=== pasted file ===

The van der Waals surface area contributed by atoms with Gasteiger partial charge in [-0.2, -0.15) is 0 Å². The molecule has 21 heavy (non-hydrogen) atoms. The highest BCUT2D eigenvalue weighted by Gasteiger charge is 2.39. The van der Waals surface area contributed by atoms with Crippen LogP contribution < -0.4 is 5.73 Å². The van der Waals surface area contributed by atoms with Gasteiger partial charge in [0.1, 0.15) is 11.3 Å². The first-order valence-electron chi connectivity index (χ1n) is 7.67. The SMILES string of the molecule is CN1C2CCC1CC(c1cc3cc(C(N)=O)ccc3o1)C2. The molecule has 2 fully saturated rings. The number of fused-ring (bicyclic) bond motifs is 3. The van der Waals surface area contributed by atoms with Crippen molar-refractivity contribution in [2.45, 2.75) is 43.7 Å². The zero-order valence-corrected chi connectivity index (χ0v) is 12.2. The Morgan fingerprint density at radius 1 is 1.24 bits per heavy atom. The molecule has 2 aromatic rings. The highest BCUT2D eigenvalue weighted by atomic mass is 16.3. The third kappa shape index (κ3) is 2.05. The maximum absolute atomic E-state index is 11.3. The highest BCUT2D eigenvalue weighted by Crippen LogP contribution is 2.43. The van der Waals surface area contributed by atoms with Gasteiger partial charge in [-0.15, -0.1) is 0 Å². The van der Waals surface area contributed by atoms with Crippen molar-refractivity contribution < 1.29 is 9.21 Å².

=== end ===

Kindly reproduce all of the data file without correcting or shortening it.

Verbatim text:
The van der Waals surface area contributed by atoms with Gasteiger partial charge in [-0.2, -0.15) is 0 Å². The molecule has 21 heavy (non-hydrogen) atoms. The highest BCUT2D eigenvalue weighted by Gasteiger charge is 2.39. The van der Waals surface area contributed by atoms with Crippen LogP contribution < -0.4 is 5.73 Å². The van der Waals surface area contributed by atoms with Gasteiger partial charge in [0.1, 0.15) is 11.3 Å². The first-order valence-electron chi connectivity index (χ1n) is 7.67. The SMILES string of the molecule is CN1C2CCC1CC(c1cc3cc(C(N)=O)ccc3o1)C2. The molecule has 2 fully saturated rings. The number of fused-ring (bicyclic) bond motifs is 3. The van der Waals surface area contributed by atoms with Crippen molar-refractivity contribution in [2.45, 2.75) is 43.7 Å². The zero-order valence-corrected chi connectivity index (χ0v) is 12.2. The Morgan fingerprint density at radius 1 is 1.24 bits per heavy atom. The molecule has 2 aromatic rings. The highest BCUT2D eigenvalue weighted by atomic mass is 16.3. The third kappa shape index (κ3) is 2.05. The maximum absolute atomic E-state index is 11.3. The highest BCUT2D eigenvalue weighted by Crippen LogP contribution is 2.43. The van der Waals surface area contributed by atoms with Gasteiger partial charge in [-0.15, -0.1) is 0 Å². The van der Waals surface area contributed by atoms with Crippen molar-refractivity contribution < 1.29 is 9.21 Å².